Colorado could jump on the sports betting bandwagon as early as next May, if a recently introduced bill on the matter gains traction in the state Legislature and voters approve the legalization of sports gambling in the upcoming November vote
Democratic House Majority Leader Alec Garnett and Republican Minority Leader Patrick Neville introduced the bill late on Thursday. The piece of legislation, if passed, would place a sports betting question on the November ballot.
State residents would be asked whether a 10% flat tax on net proceeds from regulated sports gambling should be implemented. The ballot question will be concerned with the taxation of betting services because, under state law, any tax increase must be approved by Colorado voters.
The state’s existing casinos will be able to apply for licenses to operate sports betting online and via mobile apps. The gambling venues will also be allowed to provide limited in-person betting services.
Licensed operators will determine their own limits on bets. Under the proposed provisions of the new sports betting bill, bettors will be able to place wagers on professional and collegiate sporting events, including ones involving Colorado teams.
Revenue Projections and Allocation
As mentioned earlier, licensed operators will be taxed at 10% on annual net proceeds. Asked about early tax revenue projections, Rep. Garnett told FOX31 Denver that “on the low end” regulated betting could generate between $5 million and $10 million in annual tax revenue. On the higher end, tax revenue “plateaus around $20 million”, the legislator dwelt further, hoping that as the market matures, proceeds will grow.
Most of the revenue generated will “go toward conservation and protecting our water”, Rep. Garnett said.
Around $130,000 would be allocated to organizations dealing with problem gambling and gambling addiction. Commenting on the potential regulation of sports betting in Colorado, Problem Gambling Coalition of Colorado President Lawrence Wall said they are glad that part of the projected revenue would be used to support their work.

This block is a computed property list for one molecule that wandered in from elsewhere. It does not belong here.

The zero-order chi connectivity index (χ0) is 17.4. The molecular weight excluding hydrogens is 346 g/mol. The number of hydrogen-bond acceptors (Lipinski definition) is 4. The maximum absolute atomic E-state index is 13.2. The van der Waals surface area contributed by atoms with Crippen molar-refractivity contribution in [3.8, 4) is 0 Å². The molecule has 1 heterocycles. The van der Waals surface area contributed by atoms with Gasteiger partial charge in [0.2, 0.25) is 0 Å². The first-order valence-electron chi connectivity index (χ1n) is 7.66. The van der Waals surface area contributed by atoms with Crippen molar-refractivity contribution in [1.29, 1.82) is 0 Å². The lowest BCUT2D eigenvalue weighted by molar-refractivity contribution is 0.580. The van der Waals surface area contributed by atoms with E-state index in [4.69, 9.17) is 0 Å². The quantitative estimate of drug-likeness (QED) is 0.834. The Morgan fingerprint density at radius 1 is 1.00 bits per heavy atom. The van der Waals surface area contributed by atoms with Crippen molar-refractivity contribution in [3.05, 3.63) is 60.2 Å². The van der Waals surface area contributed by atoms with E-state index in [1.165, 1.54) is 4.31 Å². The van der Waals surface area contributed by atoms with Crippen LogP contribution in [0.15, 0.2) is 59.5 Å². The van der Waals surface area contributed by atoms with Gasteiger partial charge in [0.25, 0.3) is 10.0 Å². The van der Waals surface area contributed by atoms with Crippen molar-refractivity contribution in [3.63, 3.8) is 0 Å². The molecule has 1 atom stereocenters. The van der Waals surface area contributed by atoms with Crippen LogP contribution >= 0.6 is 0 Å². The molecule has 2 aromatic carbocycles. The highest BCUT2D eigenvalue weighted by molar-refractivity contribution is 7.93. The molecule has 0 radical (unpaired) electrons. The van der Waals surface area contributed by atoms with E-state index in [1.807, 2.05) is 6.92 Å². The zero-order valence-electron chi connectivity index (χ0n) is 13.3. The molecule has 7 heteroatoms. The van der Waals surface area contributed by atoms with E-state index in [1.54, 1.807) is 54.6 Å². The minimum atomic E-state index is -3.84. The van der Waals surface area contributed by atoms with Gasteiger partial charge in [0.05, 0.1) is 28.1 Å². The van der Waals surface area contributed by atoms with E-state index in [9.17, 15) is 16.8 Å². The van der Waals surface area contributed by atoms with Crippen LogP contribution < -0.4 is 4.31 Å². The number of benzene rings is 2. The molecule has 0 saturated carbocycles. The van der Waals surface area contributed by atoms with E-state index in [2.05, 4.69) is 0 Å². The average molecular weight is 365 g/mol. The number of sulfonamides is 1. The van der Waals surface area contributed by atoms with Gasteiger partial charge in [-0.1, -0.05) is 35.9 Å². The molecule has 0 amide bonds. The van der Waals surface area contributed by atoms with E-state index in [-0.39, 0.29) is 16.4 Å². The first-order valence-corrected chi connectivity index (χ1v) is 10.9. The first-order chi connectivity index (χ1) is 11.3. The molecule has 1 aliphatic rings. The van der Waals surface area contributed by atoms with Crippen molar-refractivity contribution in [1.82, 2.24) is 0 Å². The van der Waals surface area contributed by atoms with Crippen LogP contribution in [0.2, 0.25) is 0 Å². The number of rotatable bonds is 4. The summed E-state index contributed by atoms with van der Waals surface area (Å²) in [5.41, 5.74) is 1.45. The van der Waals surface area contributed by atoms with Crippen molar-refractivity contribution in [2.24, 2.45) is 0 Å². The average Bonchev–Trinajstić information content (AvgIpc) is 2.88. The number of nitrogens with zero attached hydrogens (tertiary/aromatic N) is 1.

However, Mr. Wall expressed doubts on whether sports gambling, particularly digital betting, was a good idea. He elaborated further that providing people with the opportunity to place bets from the comfort of their home instead of getting them into casinos to wager would get many bettors into trouble.
Tackling Illegal Gambling
Responding to concerns about the impact of regulated sports betting, Rep. Garnett said that wagering is already conducted across the state illegally, and that their ultimate goal does not involve expanding gambling in the state but bringing an already existing practice to the regulated surface.
Following its introduction this past Thursday, the bill is now set to appear before the House Finance Committee on Monday. Lawmakers are in a rush to pass the legislation before May 3, when this year’s legislative session is scheduled to end, in order to be able to place the betting tax question on the November ballot.
Senators John Cooke and Kerry Donovan are co-sponsoring a Senate version of the sports betting bill.
Colorado is the latest of a plethora of states that have moved to legalize sports betting following last May’s landmark ruling of the US Supreme Court. The nation’s top court lifted a long-standing federal ban on the practice, thus enabling each and every state to legalize and regulate sports gambling, if they feel inclined to do so.
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